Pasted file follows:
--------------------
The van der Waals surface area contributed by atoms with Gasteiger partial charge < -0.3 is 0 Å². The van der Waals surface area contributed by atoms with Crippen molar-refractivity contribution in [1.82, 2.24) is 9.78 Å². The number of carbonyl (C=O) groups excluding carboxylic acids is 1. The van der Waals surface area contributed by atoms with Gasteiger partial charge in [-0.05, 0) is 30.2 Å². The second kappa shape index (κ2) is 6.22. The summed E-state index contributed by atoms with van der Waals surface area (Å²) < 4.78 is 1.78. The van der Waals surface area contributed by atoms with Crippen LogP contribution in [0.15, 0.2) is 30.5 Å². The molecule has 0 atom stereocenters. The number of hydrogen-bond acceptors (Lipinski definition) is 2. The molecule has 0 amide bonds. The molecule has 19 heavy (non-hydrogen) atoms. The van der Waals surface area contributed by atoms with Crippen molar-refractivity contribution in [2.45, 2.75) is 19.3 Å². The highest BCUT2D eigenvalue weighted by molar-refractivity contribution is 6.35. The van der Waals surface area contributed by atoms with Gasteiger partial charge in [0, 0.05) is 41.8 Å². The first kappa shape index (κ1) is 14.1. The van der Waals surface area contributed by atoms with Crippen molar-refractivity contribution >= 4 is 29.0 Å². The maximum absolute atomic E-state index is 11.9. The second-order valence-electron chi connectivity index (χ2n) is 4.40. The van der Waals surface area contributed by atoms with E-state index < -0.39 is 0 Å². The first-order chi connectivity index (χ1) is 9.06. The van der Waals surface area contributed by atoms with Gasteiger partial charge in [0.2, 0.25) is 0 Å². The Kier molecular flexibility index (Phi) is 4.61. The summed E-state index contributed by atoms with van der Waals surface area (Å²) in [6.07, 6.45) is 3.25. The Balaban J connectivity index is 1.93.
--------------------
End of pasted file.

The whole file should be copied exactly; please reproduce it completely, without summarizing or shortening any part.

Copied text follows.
The van der Waals surface area contributed by atoms with Gasteiger partial charge < -0.3 is 0 Å². The van der Waals surface area contributed by atoms with Crippen molar-refractivity contribution in [1.82, 2.24) is 9.78 Å². The number of carbonyl (C=O) groups excluding carboxylic acids is 1. The van der Waals surface area contributed by atoms with Gasteiger partial charge in [-0.05, 0) is 30.2 Å². The second kappa shape index (κ2) is 6.22. The summed E-state index contributed by atoms with van der Waals surface area (Å²) < 4.78 is 1.78. The van der Waals surface area contributed by atoms with Crippen LogP contribution in [0.15, 0.2) is 30.5 Å². The molecule has 0 atom stereocenters. The number of hydrogen-bond acceptors (Lipinski definition) is 2. The molecule has 0 amide bonds. The molecule has 19 heavy (non-hydrogen) atoms. The van der Waals surface area contributed by atoms with Crippen molar-refractivity contribution in [2.45, 2.75) is 19.3 Å². The highest BCUT2D eigenvalue weighted by molar-refractivity contribution is 6.35. The van der Waals surface area contributed by atoms with Gasteiger partial charge in [0, 0.05) is 41.8 Å². The first kappa shape index (κ1) is 14.1. The van der Waals surface area contributed by atoms with Crippen molar-refractivity contribution >= 4 is 29.0 Å². The maximum absolute atomic E-state index is 11.9. The second-order valence-electron chi connectivity index (χ2n) is 4.40. The van der Waals surface area contributed by atoms with E-state index < -0.39 is 0 Å². The first-order chi connectivity index (χ1) is 9.06. The van der Waals surface area contributed by atoms with Gasteiger partial charge in [0.2, 0.25) is 0 Å². The Kier molecular flexibility index (Phi) is 4.61. The summed E-state index contributed by atoms with van der Waals surface area (Å²) in [6.07, 6.45) is 3.25. The Balaban J connectivity index is 1.93.